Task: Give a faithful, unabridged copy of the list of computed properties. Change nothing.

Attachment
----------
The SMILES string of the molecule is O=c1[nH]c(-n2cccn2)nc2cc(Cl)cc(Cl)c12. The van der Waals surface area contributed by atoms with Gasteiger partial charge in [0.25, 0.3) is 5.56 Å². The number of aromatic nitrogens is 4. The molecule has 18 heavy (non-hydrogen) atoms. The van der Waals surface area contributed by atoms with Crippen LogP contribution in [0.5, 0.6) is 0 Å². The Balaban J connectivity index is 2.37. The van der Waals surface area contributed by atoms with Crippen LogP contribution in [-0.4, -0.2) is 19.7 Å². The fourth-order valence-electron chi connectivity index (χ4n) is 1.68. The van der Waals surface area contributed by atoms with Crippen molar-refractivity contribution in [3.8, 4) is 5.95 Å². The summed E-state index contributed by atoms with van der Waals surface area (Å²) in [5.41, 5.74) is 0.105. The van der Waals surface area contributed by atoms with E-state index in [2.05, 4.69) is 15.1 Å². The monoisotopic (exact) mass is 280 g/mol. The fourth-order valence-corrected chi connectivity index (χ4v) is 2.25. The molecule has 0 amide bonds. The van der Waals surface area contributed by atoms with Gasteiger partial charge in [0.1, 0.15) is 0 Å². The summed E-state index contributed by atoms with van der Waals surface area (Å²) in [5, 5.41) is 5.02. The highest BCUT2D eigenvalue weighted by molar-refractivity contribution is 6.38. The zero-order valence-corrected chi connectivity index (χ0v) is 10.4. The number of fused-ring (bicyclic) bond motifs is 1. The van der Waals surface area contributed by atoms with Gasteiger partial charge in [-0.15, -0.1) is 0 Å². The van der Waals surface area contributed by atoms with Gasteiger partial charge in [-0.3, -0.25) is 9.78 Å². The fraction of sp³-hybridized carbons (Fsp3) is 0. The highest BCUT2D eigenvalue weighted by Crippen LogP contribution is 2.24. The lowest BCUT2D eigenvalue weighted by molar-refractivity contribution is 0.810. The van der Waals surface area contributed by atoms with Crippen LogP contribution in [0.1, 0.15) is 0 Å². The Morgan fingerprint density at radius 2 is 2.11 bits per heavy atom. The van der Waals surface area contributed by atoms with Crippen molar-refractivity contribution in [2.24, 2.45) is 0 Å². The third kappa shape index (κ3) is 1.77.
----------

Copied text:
The SMILES string of the molecule is O=c1[nH]c(-n2cccn2)nc2cc(Cl)cc(Cl)c12. The van der Waals surface area contributed by atoms with Gasteiger partial charge in [0.25, 0.3) is 5.56 Å². The number of aromatic nitrogens is 4. The molecule has 18 heavy (non-hydrogen) atoms. The van der Waals surface area contributed by atoms with Crippen LogP contribution in [0.5, 0.6) is 0 Å². The Balaban J connectivity index is 2.37. The van der Waals surface area contributed by atoms with Crippen LogP contribution in [-0.4, -0.2) is 19.7 Å². The fourth-order valence-electron chi connectivity index (χ4n) is 1.68. The van der Waals surface area contributed by atoms with Crippen molar-refractivity contribution in [3.8, 4) is 5.95 Å². The summed E-state index contributed by atoms with van der Waals surface area (Å²) in [5.41, 5.74) is 0.105. The van der Waals surface area contributed by atoms with E-state index in [2.05, 4.69) is 15.1 Å². The monoisotopic (exact) mass is 280 g/mol. The fourth-order valence-corrected chi connectivity index (χ4v) is 2.25. The molecule has 0 amide bonds. The van der Waals surface area contributed by atoms with Gasteiger partial charge in [0.1, 0.15) is 0 Å². The summed E-state index contributed by atoms with van der Waals surface area (Å²) in [5, 5.41) is 5.02. The highest BCUT2D eigenvalue weighted by molar-refractivity contribution is 6.38. The zero-order valence-corrected chi connectivity index (χ0v) is 10.4. The number of fused-ring (bicyclic) bond motifs is 1. The van der Waals surface area contributed by atoms with Gasteiger partial charge in [-0.15, -0.1) is 0 Å². The van der Waals surface area contributed by atoms with Gasteiger partial charge in [-0.3, -0.25) is 9.78 Å². The fraction of sp³-hybridized carbons (Fsp3) is 0. The highest BCUT2D eigenvalue weighted by Crippen LogP contribution is 2.24. The lowest BCUT2D eigenvalue weighted by molar-refractivity contribution is 0.810. The van der Waals surface area contributed by atoms with Crippen LogP contribution in [0.1, 0.15) is 0 Å². The Morgan fingerprint density at radius 2 is 2.11 bits per heavy atom. The van der Waals surface area contributed by atoms with Crippen molar-refractivity contribution in [2.24, 2.45) is 0 Å². The third kappa shape index (κ3) is 1.77.